We arrived in Bologna 3h later than originally planned due to a mix up when changing trains in Milano, so we couldn’t see it in daylight for as long as we’d liked — we had to leave early the next morning to go to Rimini to visit a friend. It still managed to leave several impressions in us, even with very little time available to sightsee.
First, how we got there so late: it turns out that there are two different trains headed to Bologna that leave Milano at 13:20; a fast (1h) and expensive one, and a slow (2h50m) and cheap one. We had tickets for the fast one, yet somehow managed to get on the slow one. Takeaway: always check the train code on Trenitalia displays instead of jumping on what seems to be the right train to your destination. I guess this explains why every Italian train station always seems to have 100+ people staring at the boards expectantly and carefully. There’s also the fact that they only really show you the right platform for your train a few minutes in advance. All in all, several factors came into play to cause confusion and we ended up stuck in a very slow and very packed train for a few hours. It turned out alright in the end — at least we were going in the right direction, and there was no ticket check. I was unsure if our ticket was going to be considered valid by the inspector; it was for a different train, but for a more expensive one to the same destination, so it was relatively open for interpretation.
An aside here — in retrospect, I was pretty vocal in the train about how I felt like a dork taking the slow train instead of the fast train we had tickets to. I usually communicate quite freely in Spanish with L., as it’s not that transparent to German speakers usually, and try not to be too loud or anything. But later on I felt a bit bad about my public complaints, as Italian speakers around us may have gotten the gist of what I was saying; and after the 2h50m of pretty uncomfortable travel it became apparent that a significant fraction of the passengers had taken the train all the way to Bologna, probably because it was cheaper than the faster ride we had bought. So I got to feel socially clueless on top of awkward and privileged.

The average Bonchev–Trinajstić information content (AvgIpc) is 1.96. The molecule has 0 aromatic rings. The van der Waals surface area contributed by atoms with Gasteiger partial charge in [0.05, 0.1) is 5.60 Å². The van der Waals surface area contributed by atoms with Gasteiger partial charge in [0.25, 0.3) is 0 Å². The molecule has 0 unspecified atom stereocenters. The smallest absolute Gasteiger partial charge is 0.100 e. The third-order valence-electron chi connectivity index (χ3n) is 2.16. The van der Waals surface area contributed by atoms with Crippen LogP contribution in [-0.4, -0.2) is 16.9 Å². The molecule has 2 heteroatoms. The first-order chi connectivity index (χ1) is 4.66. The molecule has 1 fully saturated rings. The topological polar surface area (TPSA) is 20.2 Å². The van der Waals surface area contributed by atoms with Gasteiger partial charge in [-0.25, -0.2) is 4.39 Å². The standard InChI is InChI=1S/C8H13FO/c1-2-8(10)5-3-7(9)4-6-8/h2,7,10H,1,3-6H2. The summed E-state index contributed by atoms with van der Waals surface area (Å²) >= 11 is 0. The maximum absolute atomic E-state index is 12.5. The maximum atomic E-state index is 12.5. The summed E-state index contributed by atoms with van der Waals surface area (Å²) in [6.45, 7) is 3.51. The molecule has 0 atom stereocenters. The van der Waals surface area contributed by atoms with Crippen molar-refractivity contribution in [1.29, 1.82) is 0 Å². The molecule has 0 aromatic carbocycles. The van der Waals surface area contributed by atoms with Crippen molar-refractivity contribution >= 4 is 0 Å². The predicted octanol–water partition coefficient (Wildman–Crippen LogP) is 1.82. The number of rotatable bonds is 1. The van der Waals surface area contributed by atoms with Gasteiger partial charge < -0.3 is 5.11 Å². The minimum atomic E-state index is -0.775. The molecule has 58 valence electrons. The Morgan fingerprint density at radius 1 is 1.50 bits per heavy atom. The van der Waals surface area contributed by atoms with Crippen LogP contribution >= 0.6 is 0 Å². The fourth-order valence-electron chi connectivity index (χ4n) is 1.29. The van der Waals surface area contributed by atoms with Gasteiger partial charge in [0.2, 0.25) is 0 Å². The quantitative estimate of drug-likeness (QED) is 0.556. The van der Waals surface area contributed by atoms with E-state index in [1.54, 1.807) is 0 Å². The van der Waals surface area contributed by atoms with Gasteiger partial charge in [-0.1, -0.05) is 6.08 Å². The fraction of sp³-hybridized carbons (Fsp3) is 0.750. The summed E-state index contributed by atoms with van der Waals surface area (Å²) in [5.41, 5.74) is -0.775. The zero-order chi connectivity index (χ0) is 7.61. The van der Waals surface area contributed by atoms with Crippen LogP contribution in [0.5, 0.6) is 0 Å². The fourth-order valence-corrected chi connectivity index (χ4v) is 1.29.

We walked a bit around Bologna in the evening; it was two degrees and foggy, which to me after a while feels colder than five below because of the humidity. Our noses were runny and I was very hungry, but we got to see a few of the towers that Bologna is renowned for (full disclosure: I knew very little about Bologna before visiting, aside from the fact that it has a very old university) and also one of the weirdest churches I’ve seen: San Petronio.
San Petronio is like two churches in one. You can tell right away something is amiss as you get to its square (Piazza Maggiore) and see its facade: the bottom half is posh marble, like most of the big Italian basilicas (think the Duomo in Milan) and the top half is a rather shabby looking brick, more the look that you’d expect in a country church from the Middle Ages. And, as it turns out, this is because they basically just ran out of money when building it. This happened to many churches, but this one never really recovered — it’s unclear at this point to me if they are still trying to finish it or they’ve just given up. In any case, I think it adds to its charm — its interior has the same kind of dissonance built in, as it’s just huge and it looks even bigger by virtue of being pretty much empty. It doesn’t really even have a pew (second disclosure: I had no idea how “church benches” were actually called until I googled it a minute ago), just a bunch of wooden chairs with woven straw seats.
I’m not a huge fan of the concept of churches overall, at least not in modernity, so in a weird way a part of me likes it more just because it wasn’t finished; I’d like to think someone, sometime, used their money for something better than building yet another church. It would be nice if, for once, that someone didn’t just buy another huge brick of gold with the head of the pope stamped on it or something. Although, on further reading on the subject, it turns out the popes may have plotted against it being completed (as it was designed to dwarf St Peter’s), so perhaps the Bolognese nobles were more likely to go with something else for stamping on their gold bricks even if they were not into using their money for the greater good.
Anyway, we thought it was special.